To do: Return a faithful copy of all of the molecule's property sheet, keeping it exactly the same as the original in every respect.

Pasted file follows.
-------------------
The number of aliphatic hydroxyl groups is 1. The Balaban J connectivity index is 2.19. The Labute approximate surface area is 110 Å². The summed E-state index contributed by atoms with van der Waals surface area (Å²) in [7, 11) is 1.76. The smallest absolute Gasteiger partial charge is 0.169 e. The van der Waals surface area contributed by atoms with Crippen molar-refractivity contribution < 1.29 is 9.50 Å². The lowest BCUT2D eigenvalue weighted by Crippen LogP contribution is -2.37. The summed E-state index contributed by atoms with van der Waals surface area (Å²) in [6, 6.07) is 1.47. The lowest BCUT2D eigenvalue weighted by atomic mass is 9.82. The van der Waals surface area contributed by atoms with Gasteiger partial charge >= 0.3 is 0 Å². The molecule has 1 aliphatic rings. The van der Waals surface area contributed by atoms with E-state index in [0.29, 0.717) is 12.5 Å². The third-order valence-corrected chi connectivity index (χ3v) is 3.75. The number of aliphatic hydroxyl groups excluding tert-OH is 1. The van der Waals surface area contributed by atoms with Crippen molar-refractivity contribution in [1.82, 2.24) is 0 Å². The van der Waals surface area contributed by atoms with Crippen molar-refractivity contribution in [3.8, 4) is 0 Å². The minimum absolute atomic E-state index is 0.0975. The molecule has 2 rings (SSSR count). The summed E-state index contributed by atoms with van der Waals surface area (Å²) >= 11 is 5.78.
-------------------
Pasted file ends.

The number of aliphatic hydroxyl groups is 1. The Balaban J connectivity index is 2.19. The Labute approximate surface area is 110 Å². The summed E-state index contributed by atoms with van der Waals surface area (Å²) in [7, 11) is 1.76. The smallest absolute Gasteiger partial charge is 0.169 e. The van der Waals surface area contributed by atoms with Crippen molar-refractivity contribution < 1.29 is 9.50 Å². The lowest BCUT2D eigenvalue weighted by Crippen LogP contribution is -2.37. The summed E-state index contributed by atoms with van der Waals surface area (Å²) in [6, 6.07) is 1.47. The lowest BCUT2D eigenvalue weighted by atomic mass is 9.82. The van der Waals surface area contributed by atoms with Gasteiger partial charge >= 0.3 is 0 Å². The molecule has 1 aliphatic rings. The van der Waals surface area contributed by atoms with E-state index in [0.29, 0.717) is 12.5 Å². The third-order valence-corrected chi connectivity index (χ3v) is 3.75. The number of aliphatic hydroxyl groups excluding tert-OH is 1. The van der Waals surface area contributed by atoms with Crippen molar-refractivity contribution in [1.82, 2.24) is 0 Å². The van der Waals surface area contributed by atoms with Crippen molar-refractivity contribution in [3.8, 4) is 0 Å². The minimum absolute atomic E-state index is 0.0975. The molecule has 2 rings (SSSR count). The summed E-state index contributed by atoms with van der Waals surface area (Å²) >= 11 is 5.78.